What does a Private Accountant do?

Dale Marshall

A private accountant in the US works for a single employer, performing one or more of several different accounting functions, such as internal auditing, budget consolidation, tax accounting or cost accounting, among others. A private accountant may have a different title, such as “staff accountant,” “internal accountant,” or “management accountant,” but all perform essentially the same function. While many private accountants don't have a college degree in accounting, larger companies almost invariably will require at least a bachelor's degree, and many will also require applicants to have some experience in public accounting.

Private accountants do preparation work for the filing of tax returns.
Private accountants do preparation work for the filing of tax returns.

While private accountants work for a single employer, public accountants perform accounting duties for a number of different client companies, and by design maintain an arm's length relationship with the companies for which they perform these services. They may be assigned to five or six companies during the course of a year, or even more, and many never return to the same client. This gives them a broad range of experience in different business structures and accounting situations. It's this experience that companies seek if they require that applicants for their private accounting jobs have public accounting experience.

A private accountant will only work for a single employer.
A private accountant will only work for a single employer.

One of the most important duties a private accountant may be called on to perform is an internal audit, which is a detailed investigation of all the different components of the company's financial transactions. For example, a private accountant will thoroughly explore all the documentation supporting a disbursement, and ensure that all are accurate and fairly reflect the transaction. In many cases, this will include verifying that goods or services were received as billed and setting up systems of internal control, if necessary, or monitor them if already established. For example, an element of an internal control system is to log all incoming monies independently of the bookkeeping process. A private accountant will monitor the log and ensure that all monies received were properly handled.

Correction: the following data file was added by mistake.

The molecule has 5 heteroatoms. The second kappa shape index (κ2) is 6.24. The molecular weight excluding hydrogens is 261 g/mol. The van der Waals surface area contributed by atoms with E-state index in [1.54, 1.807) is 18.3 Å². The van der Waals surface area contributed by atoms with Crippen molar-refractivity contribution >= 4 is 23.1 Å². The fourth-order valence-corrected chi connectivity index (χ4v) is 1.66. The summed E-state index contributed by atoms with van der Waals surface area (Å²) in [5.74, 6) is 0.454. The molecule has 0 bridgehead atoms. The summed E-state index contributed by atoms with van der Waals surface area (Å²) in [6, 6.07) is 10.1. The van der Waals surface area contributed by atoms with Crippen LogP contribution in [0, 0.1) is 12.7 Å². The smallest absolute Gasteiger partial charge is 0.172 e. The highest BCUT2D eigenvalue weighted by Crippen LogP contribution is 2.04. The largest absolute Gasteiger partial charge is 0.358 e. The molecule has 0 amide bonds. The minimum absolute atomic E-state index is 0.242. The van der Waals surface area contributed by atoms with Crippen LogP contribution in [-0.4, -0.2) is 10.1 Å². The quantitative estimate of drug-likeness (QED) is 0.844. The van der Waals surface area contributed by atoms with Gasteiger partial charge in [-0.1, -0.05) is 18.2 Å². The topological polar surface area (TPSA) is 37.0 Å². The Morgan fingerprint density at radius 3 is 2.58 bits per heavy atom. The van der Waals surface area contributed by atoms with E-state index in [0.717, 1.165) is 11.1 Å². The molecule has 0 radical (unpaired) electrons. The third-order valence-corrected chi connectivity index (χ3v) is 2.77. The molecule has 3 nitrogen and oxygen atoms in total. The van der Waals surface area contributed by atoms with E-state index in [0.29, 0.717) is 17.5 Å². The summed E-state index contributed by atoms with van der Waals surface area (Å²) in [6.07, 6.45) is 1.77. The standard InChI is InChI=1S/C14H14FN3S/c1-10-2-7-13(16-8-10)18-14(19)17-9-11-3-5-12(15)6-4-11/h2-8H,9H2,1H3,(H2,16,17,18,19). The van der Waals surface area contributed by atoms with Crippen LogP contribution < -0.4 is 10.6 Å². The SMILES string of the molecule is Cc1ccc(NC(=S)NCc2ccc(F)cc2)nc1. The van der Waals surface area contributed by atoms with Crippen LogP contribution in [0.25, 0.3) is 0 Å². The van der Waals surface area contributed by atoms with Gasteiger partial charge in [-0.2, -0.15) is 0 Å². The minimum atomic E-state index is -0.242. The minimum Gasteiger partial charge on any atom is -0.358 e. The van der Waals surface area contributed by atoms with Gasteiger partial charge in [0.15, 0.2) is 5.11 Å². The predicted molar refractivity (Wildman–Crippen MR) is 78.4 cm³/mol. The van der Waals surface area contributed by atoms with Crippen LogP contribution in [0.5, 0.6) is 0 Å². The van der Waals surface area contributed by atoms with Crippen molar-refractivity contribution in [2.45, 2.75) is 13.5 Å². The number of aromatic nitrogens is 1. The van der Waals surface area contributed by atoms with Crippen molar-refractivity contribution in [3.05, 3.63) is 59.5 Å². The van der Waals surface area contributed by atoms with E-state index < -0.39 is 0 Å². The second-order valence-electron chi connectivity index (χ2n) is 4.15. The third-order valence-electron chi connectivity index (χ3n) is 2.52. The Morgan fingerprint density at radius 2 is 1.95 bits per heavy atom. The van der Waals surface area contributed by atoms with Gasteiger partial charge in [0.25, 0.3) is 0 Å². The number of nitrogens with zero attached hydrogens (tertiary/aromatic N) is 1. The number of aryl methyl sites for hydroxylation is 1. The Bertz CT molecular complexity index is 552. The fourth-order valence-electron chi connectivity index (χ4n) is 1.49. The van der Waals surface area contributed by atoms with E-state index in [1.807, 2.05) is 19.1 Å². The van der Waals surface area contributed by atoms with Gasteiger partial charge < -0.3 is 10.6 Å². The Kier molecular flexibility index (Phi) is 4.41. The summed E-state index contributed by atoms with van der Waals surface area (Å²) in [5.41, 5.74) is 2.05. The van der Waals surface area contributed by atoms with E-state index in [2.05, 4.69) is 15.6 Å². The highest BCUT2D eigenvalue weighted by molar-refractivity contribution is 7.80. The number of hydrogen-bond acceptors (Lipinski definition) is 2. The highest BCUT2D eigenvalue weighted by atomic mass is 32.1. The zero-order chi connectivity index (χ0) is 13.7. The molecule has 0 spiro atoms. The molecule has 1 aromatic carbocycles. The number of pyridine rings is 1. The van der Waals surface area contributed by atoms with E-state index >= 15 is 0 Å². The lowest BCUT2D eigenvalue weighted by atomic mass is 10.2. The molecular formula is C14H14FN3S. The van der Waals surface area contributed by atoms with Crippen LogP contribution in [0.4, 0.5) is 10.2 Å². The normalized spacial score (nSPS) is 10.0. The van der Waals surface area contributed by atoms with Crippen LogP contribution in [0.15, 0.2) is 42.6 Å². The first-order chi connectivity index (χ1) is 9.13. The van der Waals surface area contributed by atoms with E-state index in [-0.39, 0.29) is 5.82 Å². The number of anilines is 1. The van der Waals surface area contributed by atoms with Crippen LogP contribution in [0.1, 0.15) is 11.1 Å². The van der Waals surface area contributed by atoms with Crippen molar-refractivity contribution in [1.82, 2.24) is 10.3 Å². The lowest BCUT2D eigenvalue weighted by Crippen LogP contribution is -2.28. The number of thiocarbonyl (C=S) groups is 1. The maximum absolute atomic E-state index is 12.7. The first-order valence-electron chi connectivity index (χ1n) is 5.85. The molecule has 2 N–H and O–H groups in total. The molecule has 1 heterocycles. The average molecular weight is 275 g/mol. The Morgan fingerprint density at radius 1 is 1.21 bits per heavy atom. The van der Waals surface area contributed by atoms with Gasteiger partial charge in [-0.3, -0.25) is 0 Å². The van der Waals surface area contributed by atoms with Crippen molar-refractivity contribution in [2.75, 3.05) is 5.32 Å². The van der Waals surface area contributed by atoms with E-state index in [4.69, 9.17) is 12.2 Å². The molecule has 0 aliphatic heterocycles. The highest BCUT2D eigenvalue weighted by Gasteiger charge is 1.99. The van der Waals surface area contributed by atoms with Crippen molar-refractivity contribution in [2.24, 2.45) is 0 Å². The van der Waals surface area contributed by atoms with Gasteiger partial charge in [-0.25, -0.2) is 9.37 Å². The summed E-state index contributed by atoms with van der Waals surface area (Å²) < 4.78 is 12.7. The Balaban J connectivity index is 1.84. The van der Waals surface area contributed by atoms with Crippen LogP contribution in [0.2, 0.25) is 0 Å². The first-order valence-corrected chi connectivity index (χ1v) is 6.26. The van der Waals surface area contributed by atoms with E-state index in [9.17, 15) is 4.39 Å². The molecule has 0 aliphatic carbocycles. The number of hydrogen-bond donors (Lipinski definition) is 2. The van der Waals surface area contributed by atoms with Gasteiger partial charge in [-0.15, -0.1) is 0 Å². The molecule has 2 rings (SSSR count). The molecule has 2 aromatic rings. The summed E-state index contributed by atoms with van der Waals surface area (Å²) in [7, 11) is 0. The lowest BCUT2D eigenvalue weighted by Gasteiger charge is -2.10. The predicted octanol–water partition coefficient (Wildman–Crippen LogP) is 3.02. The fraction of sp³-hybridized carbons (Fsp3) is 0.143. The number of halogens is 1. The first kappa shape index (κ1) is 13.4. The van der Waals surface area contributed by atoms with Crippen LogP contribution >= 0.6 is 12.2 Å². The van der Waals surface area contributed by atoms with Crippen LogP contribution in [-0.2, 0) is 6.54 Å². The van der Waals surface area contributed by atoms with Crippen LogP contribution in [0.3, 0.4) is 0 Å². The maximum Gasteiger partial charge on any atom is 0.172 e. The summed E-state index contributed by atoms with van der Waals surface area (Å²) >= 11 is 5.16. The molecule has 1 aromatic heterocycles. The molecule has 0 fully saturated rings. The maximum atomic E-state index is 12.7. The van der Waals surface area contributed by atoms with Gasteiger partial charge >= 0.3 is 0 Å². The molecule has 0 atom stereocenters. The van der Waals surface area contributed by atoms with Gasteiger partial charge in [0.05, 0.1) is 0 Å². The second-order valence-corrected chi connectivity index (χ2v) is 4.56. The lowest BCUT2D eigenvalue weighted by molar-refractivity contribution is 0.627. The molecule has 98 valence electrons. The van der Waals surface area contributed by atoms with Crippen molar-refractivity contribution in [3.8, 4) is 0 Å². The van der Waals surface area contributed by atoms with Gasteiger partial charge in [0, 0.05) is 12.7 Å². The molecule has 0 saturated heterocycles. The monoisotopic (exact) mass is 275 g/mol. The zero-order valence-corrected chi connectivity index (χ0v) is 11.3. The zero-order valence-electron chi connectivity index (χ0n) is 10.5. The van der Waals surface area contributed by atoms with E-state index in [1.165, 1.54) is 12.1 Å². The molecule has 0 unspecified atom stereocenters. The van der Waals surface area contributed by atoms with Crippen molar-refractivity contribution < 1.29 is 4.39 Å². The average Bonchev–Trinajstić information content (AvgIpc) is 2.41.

Tax accounting is another important component of a private accountant's job description. Although many smaller companies will routinely employ a public accounting firm or a Certified Public Accountant (CPA) to do the actual preparation of the tax returns, much of the preliminary work is done by the private accountant.

A common misunderstanding about the job of a private accountant is that it's nothing more than a glorified bookkeeper. While some small companies may give their bookkeeper the title of “staff accountant,” the reality is that a private accountant's work essentially starts where the bookkeeper's job ends. While private accounting careers generally do not offer as lucrative a compensation package as those in public accounting, they offer a better balance of work life to private life, as public accounting demands very long work hours, especially of entry-level accountants.

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